It’s impossible to know if marketing spend is productive unless sales revenue can be connected with marketing expenditure—or at the very least, to marketing touches. (A marketing touch is any time that a possible buyer meets with someone from the selling company or is exposed to some kind of advertising message.) Most of us are exposed to hundreds of marketing touches every day—such as a TV advertisement for an iPhone. We aren’t even aware of most of those marketing touches, and most of them don’t influence our behavior as buyers in any way. As John Wanamaker famously said, "Half the money I spend on advertising is wasted; the trouble is, I don’t know which half."

In many firms, marketing is frequently seen as an easy target when cost cutting is required—precisely because the value of much marketing spend cannot be quantified. Yet, being able to link marketing expenditure to sales enables judicious cost cutting without hurting the close rate of sales opportunities already in the pipeline—or inhibiting the organization’s ability to create high-quality sales leads in the future. Marketing expenditure is definitely necessary for most companies—it would just be nice to know which half is wasted so that management can do something about it.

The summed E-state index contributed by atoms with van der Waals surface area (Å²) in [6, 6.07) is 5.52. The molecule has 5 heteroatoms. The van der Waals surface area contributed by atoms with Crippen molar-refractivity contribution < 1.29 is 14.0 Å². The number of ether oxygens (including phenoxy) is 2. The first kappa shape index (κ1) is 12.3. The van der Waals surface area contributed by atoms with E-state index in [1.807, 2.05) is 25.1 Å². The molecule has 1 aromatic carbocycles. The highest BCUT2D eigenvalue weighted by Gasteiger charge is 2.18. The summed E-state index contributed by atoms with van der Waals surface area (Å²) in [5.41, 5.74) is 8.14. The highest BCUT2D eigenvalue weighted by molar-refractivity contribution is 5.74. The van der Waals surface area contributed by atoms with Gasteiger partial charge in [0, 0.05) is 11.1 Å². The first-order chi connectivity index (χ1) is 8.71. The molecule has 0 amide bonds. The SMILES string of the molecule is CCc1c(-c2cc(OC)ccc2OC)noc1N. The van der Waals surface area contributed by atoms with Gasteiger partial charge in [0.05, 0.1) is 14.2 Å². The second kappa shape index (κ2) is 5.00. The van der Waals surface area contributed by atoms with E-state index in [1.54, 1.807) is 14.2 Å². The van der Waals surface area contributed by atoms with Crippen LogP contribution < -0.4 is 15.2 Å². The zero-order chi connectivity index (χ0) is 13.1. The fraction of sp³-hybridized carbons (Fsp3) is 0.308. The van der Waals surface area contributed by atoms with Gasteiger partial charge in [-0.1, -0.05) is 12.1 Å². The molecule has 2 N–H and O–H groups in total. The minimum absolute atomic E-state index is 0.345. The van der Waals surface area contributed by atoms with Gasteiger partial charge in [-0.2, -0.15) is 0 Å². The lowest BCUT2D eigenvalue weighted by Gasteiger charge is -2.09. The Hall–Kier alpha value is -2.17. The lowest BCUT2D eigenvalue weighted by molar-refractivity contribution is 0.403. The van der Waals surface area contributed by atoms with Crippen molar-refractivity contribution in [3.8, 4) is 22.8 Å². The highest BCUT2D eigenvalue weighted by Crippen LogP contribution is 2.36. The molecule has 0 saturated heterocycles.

With insights into which products reap the most revenues, which market segments experience the shortest sales cycle and which markets have the fiercest competition, enterprises are able to focus on core markets, and cut or delay investment in less lucrative areas. Those are all key factors to help maintain profitability when faced with increased pricing pressure. Lacking such information, organizations are unable to target their marketing spend effectively and focus their sales teams.

It’s true—cash is still king

It’s an old cliché: Cash is king. But during the current economic downturn, many of the other key disciplines demonstrated by best-in-class organizations are focused on managing cash. That is, how quickly and reliably they can receive payment from their customers, and how well they can control spending with their own suppliers. Best-in-class companies prevail in their ability to monitor receivables—money owed to them for products and services already delivered. Keeping a tight rein on receivables can ensure that tardy payers do not starve the organization of precious cash. Eighty-two percent (82 percent) of best-in-class companies do that, compared to 75 percent of industry average firms, and only 68 percent of laggards.